I always appreciate Michael Horton’s balanced approach to biblical doctrine and theology. Here’s one example of how Horton strikes a biblical balance concerning the topics of church, mission, and the work of the Holy Spirit. Note how he explains that we cannot separate the institutional church from work of the Holy Spirit in missions:
For many Christians today, even those in more liturgical traditions, the notion that the Spirit is at work visibly wherever the Word is faithfully preached and the sacraments are administered according to Christ’s institution is no longer intuitive. For many, it seems, the only way of redeeming the term ‘church’ is to identify it exclusively with the invisible church, that is, the spiritual fellowship of all God’s elect in all times and places rather than the visible and concrete institution that in its various manifestations it somehow thought to be endowed with real authority from Christ and genuine power from the Spirit. The Spirit is associated with mission, often in some tension (if not outright contrast) with the church’s ministry of preaching, sacrament, and discipline.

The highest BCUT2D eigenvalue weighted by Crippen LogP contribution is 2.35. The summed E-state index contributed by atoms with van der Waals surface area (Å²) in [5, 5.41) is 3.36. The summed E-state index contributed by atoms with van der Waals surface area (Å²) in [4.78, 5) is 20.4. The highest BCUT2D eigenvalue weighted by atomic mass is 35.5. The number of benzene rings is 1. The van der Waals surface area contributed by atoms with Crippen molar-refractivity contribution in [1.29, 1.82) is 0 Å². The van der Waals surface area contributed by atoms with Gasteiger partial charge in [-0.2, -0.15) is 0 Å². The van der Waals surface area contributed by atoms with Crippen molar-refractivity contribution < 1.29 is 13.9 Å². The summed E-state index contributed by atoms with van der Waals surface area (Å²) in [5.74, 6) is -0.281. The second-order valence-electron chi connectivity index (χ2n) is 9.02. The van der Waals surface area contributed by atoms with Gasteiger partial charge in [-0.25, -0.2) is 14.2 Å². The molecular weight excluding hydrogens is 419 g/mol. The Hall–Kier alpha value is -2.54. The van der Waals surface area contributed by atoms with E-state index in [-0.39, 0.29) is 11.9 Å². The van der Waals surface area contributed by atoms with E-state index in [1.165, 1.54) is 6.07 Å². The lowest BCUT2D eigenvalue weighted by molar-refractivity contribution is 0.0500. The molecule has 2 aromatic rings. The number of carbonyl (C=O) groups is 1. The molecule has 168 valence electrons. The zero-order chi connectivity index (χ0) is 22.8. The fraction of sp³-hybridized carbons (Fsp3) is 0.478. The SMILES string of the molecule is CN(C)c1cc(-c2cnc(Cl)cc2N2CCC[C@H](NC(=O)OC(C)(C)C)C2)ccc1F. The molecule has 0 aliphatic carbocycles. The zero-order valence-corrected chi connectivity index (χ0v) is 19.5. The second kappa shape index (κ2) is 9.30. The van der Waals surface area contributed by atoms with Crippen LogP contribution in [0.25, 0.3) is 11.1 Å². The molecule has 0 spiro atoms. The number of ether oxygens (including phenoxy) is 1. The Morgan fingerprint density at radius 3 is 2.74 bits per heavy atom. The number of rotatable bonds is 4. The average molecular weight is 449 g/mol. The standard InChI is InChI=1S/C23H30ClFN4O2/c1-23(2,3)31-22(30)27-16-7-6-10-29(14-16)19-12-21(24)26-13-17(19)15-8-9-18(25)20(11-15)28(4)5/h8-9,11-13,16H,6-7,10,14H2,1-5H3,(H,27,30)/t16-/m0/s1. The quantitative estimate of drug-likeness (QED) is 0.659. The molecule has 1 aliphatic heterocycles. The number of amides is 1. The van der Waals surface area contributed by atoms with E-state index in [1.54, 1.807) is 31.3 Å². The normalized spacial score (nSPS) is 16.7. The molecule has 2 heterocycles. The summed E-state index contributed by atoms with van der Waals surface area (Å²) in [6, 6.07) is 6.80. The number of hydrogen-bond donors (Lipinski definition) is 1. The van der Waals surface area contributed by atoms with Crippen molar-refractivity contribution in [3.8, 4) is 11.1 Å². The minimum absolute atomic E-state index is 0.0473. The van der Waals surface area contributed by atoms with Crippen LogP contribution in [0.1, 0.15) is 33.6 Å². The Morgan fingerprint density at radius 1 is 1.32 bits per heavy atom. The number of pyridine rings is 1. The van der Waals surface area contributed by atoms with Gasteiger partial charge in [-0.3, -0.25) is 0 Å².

But this is a glaring misapprehension of the economic operations of the Trinity in general and the incarnation in particular. The Father sent the Son, and the Spirit clothed the Son in our nature; the Father and the Son sent the Spirit into our hearts, regenerating and uniting us to Christ the living vine. The Spirit’s work is consistently associated with that which is public and tangible in history, as we have seen. Furthermore, the Spirit equips the church to be an official and creaturely embassy of Christ’s reign and sends us out on his mission to bring the liberating word of the King to the ends of the earth. The sending of the church therefore belongs to the same economy as a Father sending of the Son as well as the sending of the Spirit by the Father and the Son.
Consequently, to divide Spirit-filled mission from the institutional church is to misunderstand at a fundamental level who the Spirit is, how he works ordinarily, and what we are called to do and be in the world today. I fear that we are creeping toward a Gnosticism that views the visible church as the prison house of the invisible church.
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